Science-based Bradfield-type water scheme could reverse rural decline: AgForce

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AgForce has commended both sides of politics for their vision in taking a fresh look at the pre-war Bradfield Scheme, saying it had the potential to reverse the decline of regional Queensland and relieve the biggest handbrake on the agriculture industry – a lack of reliable, affordable water.

General President Georgie Somerset said AgForce was fully supportive of investment in forward-looking water infrastructure that supported improved agricultural, commercial, employment and social outcomes.

“We welcome the vision from both sides of politics to improve the supply of water for growing agriculture and regional economies, particularly in the west,” Mrs Somerset said.

“It was encouraging to see renewed interest in the Bradfield scheme from both LNP leader Deb Frecklington and Premier Annastacia Palaszczuk this week.

“Such a farsighted project as vast in vision and scale as this is going to require genuine bipartisan support over a long period of time.

“It is clear that for Queensland to become a $30 billion dollar a year agricultural powerhouse for Australia, we must have access to reliable and, very importantly, affordable water.

“Rural and remote communities in Queensland need economic opportunities to grow and prosper and well-designed water projects are a part in delivering on these needs.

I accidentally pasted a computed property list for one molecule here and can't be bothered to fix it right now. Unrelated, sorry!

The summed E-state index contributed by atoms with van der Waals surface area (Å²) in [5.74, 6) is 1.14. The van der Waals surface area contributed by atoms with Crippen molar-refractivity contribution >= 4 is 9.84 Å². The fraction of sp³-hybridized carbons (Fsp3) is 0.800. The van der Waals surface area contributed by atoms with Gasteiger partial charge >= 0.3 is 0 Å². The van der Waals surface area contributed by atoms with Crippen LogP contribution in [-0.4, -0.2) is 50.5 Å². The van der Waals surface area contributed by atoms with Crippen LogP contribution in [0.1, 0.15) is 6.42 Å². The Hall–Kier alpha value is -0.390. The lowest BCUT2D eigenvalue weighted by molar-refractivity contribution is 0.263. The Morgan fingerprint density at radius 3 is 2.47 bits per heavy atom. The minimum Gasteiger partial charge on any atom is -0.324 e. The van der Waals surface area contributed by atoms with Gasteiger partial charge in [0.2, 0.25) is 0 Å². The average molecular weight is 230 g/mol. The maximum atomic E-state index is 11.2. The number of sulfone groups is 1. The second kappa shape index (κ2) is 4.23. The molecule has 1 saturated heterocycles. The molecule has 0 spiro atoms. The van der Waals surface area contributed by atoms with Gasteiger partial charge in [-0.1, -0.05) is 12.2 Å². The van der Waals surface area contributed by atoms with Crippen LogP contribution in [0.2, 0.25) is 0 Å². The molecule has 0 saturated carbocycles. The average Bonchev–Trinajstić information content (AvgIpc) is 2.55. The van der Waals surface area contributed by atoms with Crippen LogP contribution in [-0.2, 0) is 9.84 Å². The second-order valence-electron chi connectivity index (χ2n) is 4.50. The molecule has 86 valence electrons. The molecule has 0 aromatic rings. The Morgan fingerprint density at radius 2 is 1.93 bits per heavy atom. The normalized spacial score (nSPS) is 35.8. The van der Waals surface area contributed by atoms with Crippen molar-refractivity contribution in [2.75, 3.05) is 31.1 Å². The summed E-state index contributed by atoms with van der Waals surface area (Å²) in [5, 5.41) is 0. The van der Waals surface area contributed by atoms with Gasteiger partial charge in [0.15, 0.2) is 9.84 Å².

“However, access to reliable and affordable water is also critical to increase the State’s drought preparedness as we adapt our agricultural systems to increasing climate variability.”

Mrs Somerset commended the science-based approach displayed by the LNP’s New Bradfield Scheme in commissioning the CSIRO to undertake a detailed feasibility study.

“The original Bradfield scheme had significant engineering and economic challenges so we agree with the need to take a fresh look at this ‘big picture’ idea,” she said.

“Issues to be studied will include managing evaporation and distribution losses, availability of suitable soils, supporting infrastructure needs and costs, environmental sustainability and the ultimate benefit for local communities.

“A diversified proposal that includes energy and drought resilience will likely maximise the opportunity for a profitable infrastructure project.”

Mrs Somerset said affordability would be a limiting factor.

“The cost of water will be a key issue as the government expects users to pay for planning, construction and ongoing maintenance of water infrastructure,” she said.

“Energy prices are also a challenge – the cost of pumping water leaving many existing schemes underused.”

 
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